Intelligent design: how NYC has planned for millions of moving parts

Hello beautiful nerds, this week in MBA in the City, we explore the design choices of NYC’s above ground public infrastructure that have helped the flow of the city. Yes, I’m talking about how the city has made way for the explosion of bicycles. 

In the last decade, the number of daily bike trips in the city has more than doubled. And from the ever-expanding bike lane network to the ever-available bike racks throughout the city, our movement has become a little more perfect. And how has New York achieved this visible transformation? Using the mightiest of modern weapons: data. With New York’s Open Data policy and numerous beta tests and A/B tests, it’s clear our policy makers aren’t afraid of data. And New Yorkers aren’t shy about sharing opinions. This match made in heaven has produced decisions by and for the city’s 8 million residents. Respect. 

Now for the highlights real! The back stories and photo documentary of where we’ve arrived by bike.

Bike racks can be beautiful

A decade ago the City launched an international competition to design the next generation bike rack. The results ranged from elegant to intriguing, producing a series of sample designs that were sprinkled throughout the city. Public comments read like Amazon reviews:

Looks-wise the Y-rack is the only serious contender in the NYC icon stakes. Even though the paint was already a bit scratched, it still stood out from the crowd.

— Public comment, CityRacks Design Competition

Most free opinions are worth their actual weight, but ones from New Yorkers make me feel like I’m watching reality TV: inexplicably mesmerized.

Once the winner was selected, these racks rolled out across the city, with some interesting auxiliary effects.

What I really love more than these elegant DOT racks is the ripple effect it had with private property owners, inspiring bank buildings and art galleries alike to get into bespoke bike racks. For the choosy bikers, there’s something for everyone – sleek or artsy, industrial or modern.

There is a dark side to more cycling, though — with more bikes has come more bike thefts. But as a New Yorker, my inner monologue chimes the classic excuse for everything that is unacceptable in most places, but somehow not here: “That’s New York!”

Citi Bike: onward and upward

In keeping with the city’s green initiative and the growing public love of the sharing economy, a shared biking system was conceived of in 2011. Here the public had it’s say years before launch, but there was no avoiding first contact with reality. From the word go, capacity was put to the test. Malfunctions were common, with stations going dead and bikes not always docking. New Yorkers told it like it was, and Citi Bike put their game face on. New software was rolled out two years later that fixed the glitches and supported the self-sustaining solar units at each station. And new bike models keep rolling out! I personally love the one with no gear – based on the road’s incline, it naturally adjusts the resistance! I also enjoy the shopping catalogue-esque presentation of the Citi Bike design on the official website. It makes me want to go buy one. But I can only buy a subscription. That will have to do.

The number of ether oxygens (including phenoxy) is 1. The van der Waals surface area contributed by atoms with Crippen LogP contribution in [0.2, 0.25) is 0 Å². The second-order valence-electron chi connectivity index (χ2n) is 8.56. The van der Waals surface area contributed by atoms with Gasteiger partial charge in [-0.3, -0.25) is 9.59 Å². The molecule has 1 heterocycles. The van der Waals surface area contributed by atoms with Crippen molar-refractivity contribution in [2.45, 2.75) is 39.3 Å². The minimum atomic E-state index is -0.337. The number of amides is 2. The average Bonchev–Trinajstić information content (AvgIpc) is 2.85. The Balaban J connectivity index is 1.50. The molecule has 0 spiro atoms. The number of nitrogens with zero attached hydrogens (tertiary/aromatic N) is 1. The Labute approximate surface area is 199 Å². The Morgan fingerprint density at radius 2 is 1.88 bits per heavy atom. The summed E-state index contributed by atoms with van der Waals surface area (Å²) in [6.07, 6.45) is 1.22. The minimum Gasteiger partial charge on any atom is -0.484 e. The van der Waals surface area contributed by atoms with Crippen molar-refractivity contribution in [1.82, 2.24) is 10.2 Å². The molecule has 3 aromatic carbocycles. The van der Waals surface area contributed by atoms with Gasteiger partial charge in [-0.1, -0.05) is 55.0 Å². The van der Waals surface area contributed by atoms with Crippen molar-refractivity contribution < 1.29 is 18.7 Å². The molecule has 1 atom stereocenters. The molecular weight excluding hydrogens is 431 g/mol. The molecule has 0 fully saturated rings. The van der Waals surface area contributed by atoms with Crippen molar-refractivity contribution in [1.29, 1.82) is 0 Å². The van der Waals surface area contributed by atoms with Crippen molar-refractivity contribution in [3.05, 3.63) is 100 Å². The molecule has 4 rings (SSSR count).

Citi Bike docking station in beautiful, sunny Madison Square Park
Citi Bike docking station in beautiful, sunny Madison Square Park

Design + data-driven decision making = intelligent design. NYC is making thoughtful decisions that make life in the city more fluid, more perfect, more true to its people. I give my city a gold star.

Restaurants now help serve up ideas

There’s a visible trend of communal seating in the dining world, especially at fast casual restaurants like Dig Inn. At first I wondered if the Sharing Economy had gone too far – taking out seating real estate just like WeWork has small businesses share conference rooms and kitchens. Are these businesses just squeezing out more dollars per square foot or actually adding social value? I suspect that Dig Inn is just using timely positioning for its foot traffic goals. But others like Coup, former bar and now a pop-up bar, have leveraged the communal seating for a actionable social good.

At Coup, 100% of profits go to non-profits, including those de-funded under the Trump administration. Patrons each received a token per drink with which to vote on featured charities by placing chips in jars placed along the edge of the room. Social interaction is encouraged by placing the jars on ledges behind tables. Did ideas end up being exchanged between strangers? Possibly on occasion. Whether it worked or not, I endorse the concept. And whether it happens or not at Dig Inn, I’m still eating their delicious meat balls and roasted sweet potatoes.